Eysenck – a competitive streak

Philip Corr provides a timely reminder of the huge influence Hans Eysenck had on British psychology for many years (‘The centenary of a maverick’, March 2016). Like many others I first came across him through reading his popular psychology books. Without doubt he more than any other psychologist helped raise the profile of scientific psychology in the UK. For that psychology owes him a great debt. It is shocking that he was never made a Fellow of the BPS.

From 1970 to 1975 I worked in the Psychology Department at the Institute of Psychiatry. Eysenck was the head of department. He would have remained an elusive figure to someone in my position had I not been a keen tennis player. Eysenck loved to play tennis, was an excellent player and would seek out youngsters like myself to play against. Once I got over my shyness at being in the changing room with him, and once I realised that he was not one for small talk, I could relax.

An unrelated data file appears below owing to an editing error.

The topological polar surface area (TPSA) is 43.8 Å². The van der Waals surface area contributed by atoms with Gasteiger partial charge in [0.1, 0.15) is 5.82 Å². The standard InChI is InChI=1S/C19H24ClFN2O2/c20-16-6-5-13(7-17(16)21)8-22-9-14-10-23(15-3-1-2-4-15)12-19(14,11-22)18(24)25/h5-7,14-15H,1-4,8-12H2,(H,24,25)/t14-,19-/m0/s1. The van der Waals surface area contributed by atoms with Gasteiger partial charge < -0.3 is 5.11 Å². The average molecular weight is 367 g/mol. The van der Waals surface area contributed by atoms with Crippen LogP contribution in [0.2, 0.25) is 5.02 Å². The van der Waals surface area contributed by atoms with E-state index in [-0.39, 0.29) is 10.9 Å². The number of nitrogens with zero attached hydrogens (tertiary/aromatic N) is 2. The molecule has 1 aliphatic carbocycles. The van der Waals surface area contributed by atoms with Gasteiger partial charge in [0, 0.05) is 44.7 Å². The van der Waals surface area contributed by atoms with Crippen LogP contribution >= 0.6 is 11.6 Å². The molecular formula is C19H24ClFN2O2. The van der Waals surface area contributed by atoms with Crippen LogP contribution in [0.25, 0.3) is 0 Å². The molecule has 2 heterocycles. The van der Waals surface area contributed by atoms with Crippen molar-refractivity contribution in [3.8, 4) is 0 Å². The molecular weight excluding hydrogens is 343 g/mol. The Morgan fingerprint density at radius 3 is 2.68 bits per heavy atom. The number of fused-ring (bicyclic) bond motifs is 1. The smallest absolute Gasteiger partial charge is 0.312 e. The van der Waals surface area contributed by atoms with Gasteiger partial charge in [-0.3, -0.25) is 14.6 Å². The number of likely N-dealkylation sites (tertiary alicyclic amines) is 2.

Though not one for small talk, he was willing to share his thoughts about psychology even with one as junior as I was. He told me once that he was having difficulty with writing a book on reminiscence, it was taking longer than normal, and it troubled him because it got in the way of his tennis! On another occasion he asked me what explanation I might have for recent empirical findings that astrological signs accurately predicted certain personality types. I struggled to come out with a few ideas all of which he had already thought of.

He was a formidable opponent both on the court and in academic debate. I once played him at squash; I was a novice, and I won only one rally and that was from a mishit on his part. I turned and saw him practising the correct stroke!

In my last game of tennis with him, I managed to win. At the net I told him I had applied for a lectureship elsewhere and asked if he would give me a reference. ‘Of course,’ he said. ‘Plays good tennis in a strong wind.’ A rare joke that also revealed his fundamental competitiveness. There was no strong wind.

John Marzillier
Oxford

Editor’s note: To mark the centenary of Eysenck’s birth, there is a special edition in our new app, which can be downloaded via http://tinyurl.com/psychmagapp

BPS Members can discuss this article

Already a member? Or Create an account

Not a member? Find out about becoming a member or subscriber